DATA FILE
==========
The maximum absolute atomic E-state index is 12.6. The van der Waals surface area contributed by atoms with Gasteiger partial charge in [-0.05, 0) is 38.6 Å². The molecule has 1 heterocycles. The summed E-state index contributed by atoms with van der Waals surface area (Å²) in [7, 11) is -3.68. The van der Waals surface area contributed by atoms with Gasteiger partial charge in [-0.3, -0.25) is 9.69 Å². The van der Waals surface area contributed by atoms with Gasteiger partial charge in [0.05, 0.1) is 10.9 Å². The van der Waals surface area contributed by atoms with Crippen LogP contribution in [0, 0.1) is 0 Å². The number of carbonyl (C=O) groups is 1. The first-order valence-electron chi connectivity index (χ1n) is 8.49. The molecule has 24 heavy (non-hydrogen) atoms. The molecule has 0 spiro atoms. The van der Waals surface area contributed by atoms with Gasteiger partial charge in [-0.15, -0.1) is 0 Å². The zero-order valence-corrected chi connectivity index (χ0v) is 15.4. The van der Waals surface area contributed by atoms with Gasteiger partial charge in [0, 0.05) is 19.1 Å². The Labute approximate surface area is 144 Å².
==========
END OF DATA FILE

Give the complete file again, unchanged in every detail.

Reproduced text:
The maximum absolute atomic E-state index is 12.6. The van der Waals surface area contributed by atoms with Gasteiger partial charge in [-0.05, 0) is 38.6 Å². The molecule has 1 heterocycles. The summed E-state index contributed by atoms with van der Waals surface area (Å²) in [7, 11) is -3.68. The van der Waals surface area contributed by atoms with Gasteiger partial charge in [-0.3, -0.25) is 9.69 Å². The van der Waals surface area contributed by atoms with Gasteiger partial charge in [0.05, 0.1) is 10.9 Å². The van der Waals surface area contributed by atoms with Crippen LogP contribution in [0, 0.1) is 0 Å². The number of carbonyl (C=O) groups is 1. The first-order valence-electron chi connectivity index (χ1n) is 8.49. The molecule has 24 heavy (non-hydrogen) atoms. The molecule has 0 spiro atoms. The van der Waals surface area contributed by atoms with Gasteiger partial charge in [-0.15, -0.1) is 0 Å². The zero-order valence-corrected chi connectivity index (χ0v) is 15.4. The van der Waals surface area contributed by atoms with Gasteiger partial charge in [0, 0.05) is 19.1 Å². The Labute approximate surface area is 144 Å².